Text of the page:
One of my most important duties as your Member of Parliament is maintaining an open line of communication with you. Thank you for your engagement in this regard and for helping me understand the issues and challenges that you face in your day-to-day lives. It allows me to better serve and represent you.
Since being elected your Member of Parliament, my office and I have regularly heard from, and engaged with, Veterans in our communities. I have also been in contact with the Minister and his staff to help with your cases and to relay your concerns. The government has made significant progress in the past year, but we all recognize that there is still much work left to do.
In order to update you on Veterans Affairs Canada (VAC) services and programs, and to maintain this open line of communication, I will be releasing a quarterly letter.
Cannabis for Medical Purposes
On February 28, I had the opportunity to meet with and hear from Veterans, members of the Canadian Armed Forces, and families at an open house in Oromocto. One of the main issues raised, which I have heard from Veterans over the past several months, is regarding changes coming to Veterans’ access to cannabis for medical purposes. I hear you and have discussed your concerns with the Minister and his staff.
Please allow me to explain the changes, why they were made, how they may apply to you, and what resources are available to you, including how we can help.
This policy change, which was announced November 22, 2016 and will come into effect May 22, 2017, requires that cannabis beyond 3g/day be authorized by a specialist for reimbursement from Veterans Affairs. Veterans will still be able to purchase cannabis above the 3g/day if authorized by a doctor, but Veterans Affairs will require authorization from a specialist to reimburse for larger quantities.
The 3g/day amount was set based on the upper limit of the best available medical evidence, including the recommendations of the College of Family Physicians.
Best practices established by other countries, and consultations with Veterans and other stakeholders, such as licensed producers, also informed the decision.
Cannabis for medical purposes is still a new and emerging therapy. The Government is committed to an evidence-based approach and a flexible policy that will adapt to new information and scientific evidence to best support the well-being of Veterans and their families. They will be launching a study in conjunction with the Canadian Armed Forces on the efficacy of cannabis for medical purposes as a treatment option, as well as working with the government’s health regulators to monitor peer-reviewed research being done within Canada and other equivalent jurisdictions.
The new policy also establishes a reimbursements rate of $8.50/gram. This change was made following consultations with licensed producers as to what is fair market value. At least 4 major authorized producers will offer all their strains to Veterans at the $8.50g/day rate.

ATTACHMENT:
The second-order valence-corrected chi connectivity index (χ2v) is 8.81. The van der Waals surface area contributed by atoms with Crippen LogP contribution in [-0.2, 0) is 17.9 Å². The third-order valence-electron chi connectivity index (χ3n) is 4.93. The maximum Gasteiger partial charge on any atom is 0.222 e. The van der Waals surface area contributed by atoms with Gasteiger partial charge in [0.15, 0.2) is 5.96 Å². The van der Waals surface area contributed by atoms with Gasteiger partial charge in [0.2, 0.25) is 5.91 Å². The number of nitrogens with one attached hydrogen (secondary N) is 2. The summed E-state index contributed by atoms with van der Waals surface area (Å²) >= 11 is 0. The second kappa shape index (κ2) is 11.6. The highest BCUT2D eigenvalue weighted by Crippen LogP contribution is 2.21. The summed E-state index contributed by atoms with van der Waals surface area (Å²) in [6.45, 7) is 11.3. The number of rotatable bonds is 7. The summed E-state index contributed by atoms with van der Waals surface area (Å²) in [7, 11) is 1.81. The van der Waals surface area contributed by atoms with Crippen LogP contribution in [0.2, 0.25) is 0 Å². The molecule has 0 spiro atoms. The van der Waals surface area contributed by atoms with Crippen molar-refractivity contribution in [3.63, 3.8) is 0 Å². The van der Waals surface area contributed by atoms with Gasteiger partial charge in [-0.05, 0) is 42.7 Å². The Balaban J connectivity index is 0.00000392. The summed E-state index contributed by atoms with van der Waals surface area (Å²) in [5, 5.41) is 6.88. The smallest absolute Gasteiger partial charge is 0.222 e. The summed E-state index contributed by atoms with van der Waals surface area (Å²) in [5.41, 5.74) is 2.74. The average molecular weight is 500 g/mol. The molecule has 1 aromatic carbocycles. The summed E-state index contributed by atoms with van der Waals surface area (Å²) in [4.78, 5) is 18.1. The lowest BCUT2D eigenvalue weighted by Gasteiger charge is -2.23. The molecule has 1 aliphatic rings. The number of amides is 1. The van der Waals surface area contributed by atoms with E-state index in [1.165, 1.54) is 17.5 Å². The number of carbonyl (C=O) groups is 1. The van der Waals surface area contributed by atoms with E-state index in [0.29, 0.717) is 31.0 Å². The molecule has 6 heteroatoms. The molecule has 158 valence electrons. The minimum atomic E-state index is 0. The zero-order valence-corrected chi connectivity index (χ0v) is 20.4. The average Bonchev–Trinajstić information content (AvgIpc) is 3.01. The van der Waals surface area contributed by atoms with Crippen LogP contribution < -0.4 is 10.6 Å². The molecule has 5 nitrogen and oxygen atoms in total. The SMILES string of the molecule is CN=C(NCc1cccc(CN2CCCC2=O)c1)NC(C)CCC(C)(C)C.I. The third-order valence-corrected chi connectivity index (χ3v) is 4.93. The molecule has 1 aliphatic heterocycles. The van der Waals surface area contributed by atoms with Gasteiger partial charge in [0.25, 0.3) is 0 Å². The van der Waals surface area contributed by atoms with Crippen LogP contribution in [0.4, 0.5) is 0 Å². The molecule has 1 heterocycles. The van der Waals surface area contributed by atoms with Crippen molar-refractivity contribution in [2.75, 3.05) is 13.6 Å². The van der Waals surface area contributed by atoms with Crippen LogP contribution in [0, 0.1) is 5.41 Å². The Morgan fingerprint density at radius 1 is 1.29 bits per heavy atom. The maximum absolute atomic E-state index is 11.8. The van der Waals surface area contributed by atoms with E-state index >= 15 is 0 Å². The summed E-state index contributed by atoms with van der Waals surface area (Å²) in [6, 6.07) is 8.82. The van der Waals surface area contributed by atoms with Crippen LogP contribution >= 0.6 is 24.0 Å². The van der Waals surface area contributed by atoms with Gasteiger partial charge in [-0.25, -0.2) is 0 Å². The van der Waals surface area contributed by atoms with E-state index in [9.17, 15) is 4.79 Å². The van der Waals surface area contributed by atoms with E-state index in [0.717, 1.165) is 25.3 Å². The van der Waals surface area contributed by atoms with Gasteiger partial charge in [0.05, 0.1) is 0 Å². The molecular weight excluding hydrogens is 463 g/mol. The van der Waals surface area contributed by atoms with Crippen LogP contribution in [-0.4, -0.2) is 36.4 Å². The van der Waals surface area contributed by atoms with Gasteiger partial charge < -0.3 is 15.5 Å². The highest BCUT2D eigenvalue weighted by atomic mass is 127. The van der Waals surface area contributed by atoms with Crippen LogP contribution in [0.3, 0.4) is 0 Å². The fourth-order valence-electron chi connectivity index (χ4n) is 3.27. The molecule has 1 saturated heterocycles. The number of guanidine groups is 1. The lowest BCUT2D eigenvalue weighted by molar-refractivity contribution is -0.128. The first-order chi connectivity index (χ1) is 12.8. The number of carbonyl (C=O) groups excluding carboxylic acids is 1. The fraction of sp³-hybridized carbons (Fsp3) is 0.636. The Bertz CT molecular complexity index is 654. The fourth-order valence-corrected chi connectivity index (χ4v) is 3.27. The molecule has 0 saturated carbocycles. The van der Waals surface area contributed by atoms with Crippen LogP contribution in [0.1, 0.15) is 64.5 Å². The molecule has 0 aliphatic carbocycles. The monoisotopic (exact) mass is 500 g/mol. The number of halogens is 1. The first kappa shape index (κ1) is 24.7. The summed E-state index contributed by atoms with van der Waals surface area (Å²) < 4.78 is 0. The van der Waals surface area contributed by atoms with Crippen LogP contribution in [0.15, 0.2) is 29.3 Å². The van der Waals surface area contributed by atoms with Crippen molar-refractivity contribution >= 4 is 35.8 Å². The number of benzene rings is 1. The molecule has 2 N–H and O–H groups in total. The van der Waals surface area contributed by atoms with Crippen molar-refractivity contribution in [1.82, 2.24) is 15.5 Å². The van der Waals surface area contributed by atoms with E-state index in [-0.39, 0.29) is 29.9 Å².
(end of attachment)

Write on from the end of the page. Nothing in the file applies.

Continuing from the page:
The new policy will now reimburse oils, too. Currently, Veterans Affairs reimburses oils at the equivalent of $8.50/g, up to $25.50/day without the authorization of a specialist.
My office will continue to remain available should Veterans need help navigating this process. I encourage concerned Veterans to reach out to my office (1-506-452-4110) or to Veterans Affairs Canada (1-866-522-2122) in order to assist with this transition.
It is important that you know that there is help out there if you, or someone you know, is dealing with an Operational Stress Injury (OSI), including Post-Traumatic Stress (PTSD).
As with the use of any drug or therapeutic treatment, it is essential that it is part of a larger treatment regime organized and overseen by a mental health professional or physician. Treatment that can also include peer support, exercise and counselling is ideal.
Fredericton has an OSI Clinic, funded by Veterans Affairs, and administered by Horizon Health in Fredericton. You do need a referral, but you don’t need a family doctor. A doctor at a walk-in clinic or a case manager can refer you, too. OSI Clinic services include:
- Specialized evidence-informed psychotherapy
- Medication treatment
- Skills training (e.g. managing emotions and/or pain)
- Group therapy and educational sessions
- Relationship and family counselling
- Real-time monitoring of the effectiveness of care in collaboration with the Veteran
- Consultation and professional education to community professionals
National Defence offers similar services through Operational and Trauma Stress Support Centres and there is one in Gagetown.
Veterans Affairs Canada also has a well-established national network of 4,000 mental health professionals who deliver mental health services to Veterans with PTSD and other operational stress injuries.
The Veterans Affairs-DND Operational Stress Injury Social Support (OSISS) Program ensures confidential peer support services to Veterans, CAF personnel, and their families impacted by an OSI. These services are provided by trained peer and family peer support coordinators with first-hand experience with OSIs (1-506-357-5932 or 1-506-450-5518).
Veterans and their families have access to a 24-hour/day, 365-days/year toll-free helpline for mental health counselling and bereavement services (1-800-268-7708).
Two mobile applications have been developed that provide information about OSIs – where to find support and ways to help manage symptoms and stress: PTSD Coach Canada and OSI Connect.
Finally, there are online resources. Veterans and Mental Health is an online tutorial for anyone wanting to learn about Veteran mental health issues, and for those supporting a loved one dealing with a mental health condition. The Operational Stress Injury Resource for Caregivers is a self-directed online tool for caregivers and families of CAF members and Veterans impacted by an OSI. It includes information on OSIs, their impact on the family and how to support a CAF member or Veteran through the treatment and recovery process.
Transition to Civilian Life